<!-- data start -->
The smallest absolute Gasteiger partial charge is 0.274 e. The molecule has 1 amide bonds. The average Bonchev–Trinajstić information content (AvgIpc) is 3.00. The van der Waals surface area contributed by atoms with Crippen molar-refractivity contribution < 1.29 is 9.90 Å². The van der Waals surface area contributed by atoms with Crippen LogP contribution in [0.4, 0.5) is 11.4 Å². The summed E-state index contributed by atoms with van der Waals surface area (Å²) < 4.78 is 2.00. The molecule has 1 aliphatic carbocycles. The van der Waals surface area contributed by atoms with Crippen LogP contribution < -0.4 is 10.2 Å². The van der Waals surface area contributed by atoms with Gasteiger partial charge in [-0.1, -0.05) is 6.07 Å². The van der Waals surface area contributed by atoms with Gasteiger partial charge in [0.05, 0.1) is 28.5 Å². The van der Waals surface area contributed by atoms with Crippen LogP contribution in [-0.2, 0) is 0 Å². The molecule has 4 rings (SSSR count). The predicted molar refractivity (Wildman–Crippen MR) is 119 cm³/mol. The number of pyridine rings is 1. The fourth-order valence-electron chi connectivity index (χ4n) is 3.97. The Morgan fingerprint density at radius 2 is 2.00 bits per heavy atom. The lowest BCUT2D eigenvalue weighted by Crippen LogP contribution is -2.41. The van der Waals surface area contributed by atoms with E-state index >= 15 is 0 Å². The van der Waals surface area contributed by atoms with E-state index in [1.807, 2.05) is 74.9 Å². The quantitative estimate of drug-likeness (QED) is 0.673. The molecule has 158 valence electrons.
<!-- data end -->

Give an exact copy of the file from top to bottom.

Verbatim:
The smallest absolute Gasteiger partial charge is 0.274 e. The molecule has 1 amide bonds. The average Bonchev–Trinajstić information content (AvgIpc) is 3.00. The van der Waals surface area contributed by atoms with Crippen molar-refractivity contribution < 1.29 is 9.90 Å². The van der Waals surface area contributed by atoms with Crippen LogP contribution in [0.4, 0.5) is 11.4 Å². The summed E-state index contributed by atoms with van der Waals surface area (Å²) < 4.78 is 2.00. The molecule has 1 aliphatic carbocycles. The van der Waals surface area contributed by atoms with Crippen LogP contribution < -0.4 is 10.2 Å². The van der Waals surface area contributed by atoms with Gasteiger partial charge in [-0.1, -0.05) is 6.07 Å². The van der Waals surface area contributed by atoms with Gasteiger partial charge in [0.05, 0.1) is 28.5 Å². The van der Waals surface area contributed by atoms with Crippen LogP contribution in [-0.2, 0) is 0 Å². The molecule has 4 rings (SSSR count). The predicted molar refractivity (Wildman–Crippen MR) is 119 cm³/mol. The number of pyridine rings is 1. The fourth-order valence-electron chi connectivity index (χ4n) is 3.97. The Morgan fingerprint density at radius 2 is 2.00 bits per heavy atom. The lowest BCUT2D eigenvalue weighted by Crippen LogP contribution is -2.41. The van der Waals surface area contributed by atoms with E-state index >= 15 is 0 Å². The van der Waals surface area contributed by atoms with E-state index in [1.807, 2.05) is 74.9 Å². The quantitative estimate of drug-likeness (QED) is 0.673. The molecule has 158 valence electrons.